chapter 13 /14 : LUSENET : UR General Chemistry : One Thread

Dear Professor Schroder,

I am speaking on behalf of a few friends and I who are somewhat concerned with the fact that we have to read and go over chapters 12, 13, and 14 with only three classes remaining. We realize you may have an syllabus to follow, however we don't feel its fair to cram us with more material in the last week and a hald than we did in the first two months. We were curious if you would reconsider the amount of material you have assigned because to us it just seems impossible to get a fiirm grasp over the concepts within such a short period. Thank you for you time. your students

-- Anonymous, April 17, 2000


Just to correct your statement: The homework reading for the last week and a half is Ch. 13 and part of Ch. 14. It does not include Ch. 12! We already had Ch. 12 due last week and have already discussed the topic in class. The last reading assignment can be regarded as typical, as far as the number of pages (app. 62 pages per week and a half) is concerned, but as very light in content. There is almost no math, there are almost no equations in this last assignment. I am baffled by your estimate that this assignment is more demanding than reading and understanding the many pages (much of it course notes) with many equations in the first major section (thermodynamics). And the second pillar of chemistry, quantum mechanics, is also quite demanding in terms of concepts and mathematical realization. I suspect that you have succumbed to a misconception to which most of your classmates would not subscribe after some reflection. Do you think that they would enjoy having more exam questions on thermodynamics and quantum mechanics than the simpler topics kinetics, electrochem, and bonding, which they had to study more on their own?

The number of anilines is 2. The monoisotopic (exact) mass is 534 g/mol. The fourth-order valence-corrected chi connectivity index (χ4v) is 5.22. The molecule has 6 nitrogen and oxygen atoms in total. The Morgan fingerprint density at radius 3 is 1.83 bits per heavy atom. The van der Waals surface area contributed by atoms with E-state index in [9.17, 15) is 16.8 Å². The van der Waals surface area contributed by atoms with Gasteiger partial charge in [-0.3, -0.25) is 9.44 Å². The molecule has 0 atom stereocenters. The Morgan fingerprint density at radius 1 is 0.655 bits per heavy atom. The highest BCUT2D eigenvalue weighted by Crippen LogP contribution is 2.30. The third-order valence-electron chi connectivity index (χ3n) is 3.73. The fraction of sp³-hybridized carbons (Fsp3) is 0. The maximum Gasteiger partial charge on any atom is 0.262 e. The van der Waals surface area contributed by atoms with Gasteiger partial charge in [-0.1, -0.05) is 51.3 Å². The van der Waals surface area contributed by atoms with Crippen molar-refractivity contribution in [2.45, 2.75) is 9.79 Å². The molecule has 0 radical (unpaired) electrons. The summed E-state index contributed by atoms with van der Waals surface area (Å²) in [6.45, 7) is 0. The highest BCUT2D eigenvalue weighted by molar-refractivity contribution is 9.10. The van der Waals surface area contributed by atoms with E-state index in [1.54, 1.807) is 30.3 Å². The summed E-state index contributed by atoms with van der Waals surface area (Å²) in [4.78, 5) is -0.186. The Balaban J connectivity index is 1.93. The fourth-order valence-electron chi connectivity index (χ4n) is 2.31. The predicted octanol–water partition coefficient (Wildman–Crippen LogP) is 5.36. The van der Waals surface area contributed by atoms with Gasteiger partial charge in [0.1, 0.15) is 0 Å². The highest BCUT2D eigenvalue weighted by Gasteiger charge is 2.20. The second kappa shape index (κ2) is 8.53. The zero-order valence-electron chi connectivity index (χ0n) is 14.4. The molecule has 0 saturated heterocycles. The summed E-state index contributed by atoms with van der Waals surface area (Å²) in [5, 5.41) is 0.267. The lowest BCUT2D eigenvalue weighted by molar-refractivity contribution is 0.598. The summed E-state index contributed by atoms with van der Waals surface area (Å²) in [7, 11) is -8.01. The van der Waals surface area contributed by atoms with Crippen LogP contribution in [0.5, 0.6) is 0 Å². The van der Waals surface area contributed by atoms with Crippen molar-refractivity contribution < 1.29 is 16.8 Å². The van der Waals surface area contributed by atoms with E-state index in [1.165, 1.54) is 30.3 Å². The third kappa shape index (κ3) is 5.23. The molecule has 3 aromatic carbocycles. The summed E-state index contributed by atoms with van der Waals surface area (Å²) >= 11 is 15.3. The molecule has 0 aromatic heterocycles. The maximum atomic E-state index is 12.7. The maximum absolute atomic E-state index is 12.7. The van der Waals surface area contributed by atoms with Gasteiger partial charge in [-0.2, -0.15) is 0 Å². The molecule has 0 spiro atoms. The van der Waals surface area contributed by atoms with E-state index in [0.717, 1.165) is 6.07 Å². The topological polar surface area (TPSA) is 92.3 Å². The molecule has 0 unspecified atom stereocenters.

I have tried to explain my teaching strategy before, and on different occasions (You find data and a discussion of these concepts on the TIMSS-Committee government websites I have mentioned previously). Students have the responsibility to read ahead and come prepared to class and practice the corresponding simple drill problems. In class, we do the hard stuff, the concepts and the math. This is the method of learning by considering selected examples to be studied in depth. The remainder is in the responsibility of each student. This method contrasts the traditional "mile-wide-inch-deep" approach, which by now has been thoroughly discredited.

On the other hand, and to perhaps alleviate your concerns, let me reiterate that I do not expect you to be able to reproduce in an exam detailed knowledge of a topic that we have not covered in detail in class.

I hope that you will continue on the good trends of the last few exams!

Best regards,

W. Udo Schroeder

-- Anonymous, April 19, 2000

I just want to agree with the above entry in the bulletin board. I think that it is rather hard to try to squeeze in three more chapters with only three classes remaining, only two after today, especially since we are still talking about chapter 12 in class. I think that if Professor Schroder had followed the syllabus more closely than we would not be in this situation now and it will be the students who suffer from trying to learn this much for the final in such a short period of time. Thanks for you time.

-- Anonymous, April 18, 2000

I would like to also express my concern about this issue. I don't think it is reasonable to ask us to learn and understand 2 more chapters when only two more classes remain and it is obvious we won't finish going over all the material from these chapters in class. It isn't fair to hold us responsible for concepts not covered in class and it isn't our fault that we are behind the syllabus. I know many others have this same concern and hopefully you will consider reducing the amount of material we are responsible for based on how much we actually get to in class. Thanks for your time.

-- Anonymous, April 18, 2000

I agree. Covering 16 sections in two lectures is not possible. Now we have to spend time learning new chemistry material when we should be studying for our other finals.

-- Anonymous, April 18, 2000

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